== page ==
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Family History

Having a family history means that a person has one or more blood relatives with a certain health problem. A doctor can look at a person's family history to get some idea of the person's risk for that health problem.

Blood relatives include relatives who are alive and those who have died. They may be:

  • First-degree relatives (parents, sisters, brothers, and children).
  • Second-degree relatives (aunts, uncles, nieces, nephews, and grandparents).
  • Third-degree relatives (first cousins).

Some family histories are stronger than others. How strong a family history is depends on:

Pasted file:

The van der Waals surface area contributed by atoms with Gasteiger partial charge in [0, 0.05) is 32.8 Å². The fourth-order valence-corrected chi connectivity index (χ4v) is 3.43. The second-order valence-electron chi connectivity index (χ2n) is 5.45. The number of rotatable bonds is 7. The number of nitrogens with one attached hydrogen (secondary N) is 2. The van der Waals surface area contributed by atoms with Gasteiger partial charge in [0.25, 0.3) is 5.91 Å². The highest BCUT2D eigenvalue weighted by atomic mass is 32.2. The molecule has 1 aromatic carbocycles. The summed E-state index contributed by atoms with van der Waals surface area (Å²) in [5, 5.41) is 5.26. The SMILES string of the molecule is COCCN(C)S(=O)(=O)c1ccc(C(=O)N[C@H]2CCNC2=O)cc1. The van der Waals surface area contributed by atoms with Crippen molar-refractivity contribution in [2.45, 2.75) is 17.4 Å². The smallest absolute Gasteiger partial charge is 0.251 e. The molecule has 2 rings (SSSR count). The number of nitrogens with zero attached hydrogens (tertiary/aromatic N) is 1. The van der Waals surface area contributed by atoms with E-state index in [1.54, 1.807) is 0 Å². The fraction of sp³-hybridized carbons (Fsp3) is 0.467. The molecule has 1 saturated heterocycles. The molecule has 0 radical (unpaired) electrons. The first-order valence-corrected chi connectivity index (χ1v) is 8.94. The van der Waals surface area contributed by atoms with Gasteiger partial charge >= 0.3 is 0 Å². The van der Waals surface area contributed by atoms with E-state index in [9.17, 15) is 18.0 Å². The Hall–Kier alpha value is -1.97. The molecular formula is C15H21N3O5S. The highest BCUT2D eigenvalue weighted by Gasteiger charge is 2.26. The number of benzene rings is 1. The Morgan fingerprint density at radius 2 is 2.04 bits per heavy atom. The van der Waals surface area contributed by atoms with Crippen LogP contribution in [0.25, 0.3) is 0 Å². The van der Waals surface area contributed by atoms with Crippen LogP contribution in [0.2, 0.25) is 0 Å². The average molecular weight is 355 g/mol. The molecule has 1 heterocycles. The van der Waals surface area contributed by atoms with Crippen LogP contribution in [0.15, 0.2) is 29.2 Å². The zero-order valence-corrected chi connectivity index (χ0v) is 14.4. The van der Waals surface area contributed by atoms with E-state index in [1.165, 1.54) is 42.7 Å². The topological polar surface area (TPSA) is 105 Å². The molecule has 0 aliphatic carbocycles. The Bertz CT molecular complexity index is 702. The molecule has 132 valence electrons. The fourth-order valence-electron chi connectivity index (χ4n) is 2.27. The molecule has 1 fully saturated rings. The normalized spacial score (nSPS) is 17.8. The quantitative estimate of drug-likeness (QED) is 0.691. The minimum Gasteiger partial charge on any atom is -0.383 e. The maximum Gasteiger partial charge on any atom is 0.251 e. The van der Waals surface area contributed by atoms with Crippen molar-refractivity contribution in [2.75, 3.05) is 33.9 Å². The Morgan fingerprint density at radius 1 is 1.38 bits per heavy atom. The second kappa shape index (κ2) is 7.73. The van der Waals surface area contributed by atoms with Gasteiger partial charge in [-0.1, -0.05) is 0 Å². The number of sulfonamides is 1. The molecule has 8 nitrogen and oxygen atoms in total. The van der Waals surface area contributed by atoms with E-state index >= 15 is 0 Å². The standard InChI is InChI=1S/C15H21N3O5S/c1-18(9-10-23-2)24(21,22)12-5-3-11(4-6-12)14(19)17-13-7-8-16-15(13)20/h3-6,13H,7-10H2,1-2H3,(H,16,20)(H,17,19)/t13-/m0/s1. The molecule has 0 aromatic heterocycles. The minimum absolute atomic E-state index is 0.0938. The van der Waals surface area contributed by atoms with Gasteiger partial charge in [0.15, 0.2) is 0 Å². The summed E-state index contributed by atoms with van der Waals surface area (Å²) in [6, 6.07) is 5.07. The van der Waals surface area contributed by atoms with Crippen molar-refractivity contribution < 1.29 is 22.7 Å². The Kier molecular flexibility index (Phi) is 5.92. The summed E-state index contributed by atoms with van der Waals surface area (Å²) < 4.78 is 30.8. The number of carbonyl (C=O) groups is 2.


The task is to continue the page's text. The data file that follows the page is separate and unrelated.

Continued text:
• How closely related a person is to the relatives with the health problem.
  • How many relatives had or have the health problem.

By Healthwise Staff
Primary Medical Reviewer Rakesh K. Pai, MD, FACC - Cardiology, Electrophysiology
Specialist Medical Reviewer Robert A. Kloner, MD, PhD - Cardiology
Current as of March 12, 2014

WebMD Medical Reference from Healthwise

Last Updated: March 12, 2014
This information is not intended to replace the advice of a doctor. Healthwise disclaims any liability for the decisions you make based on this information.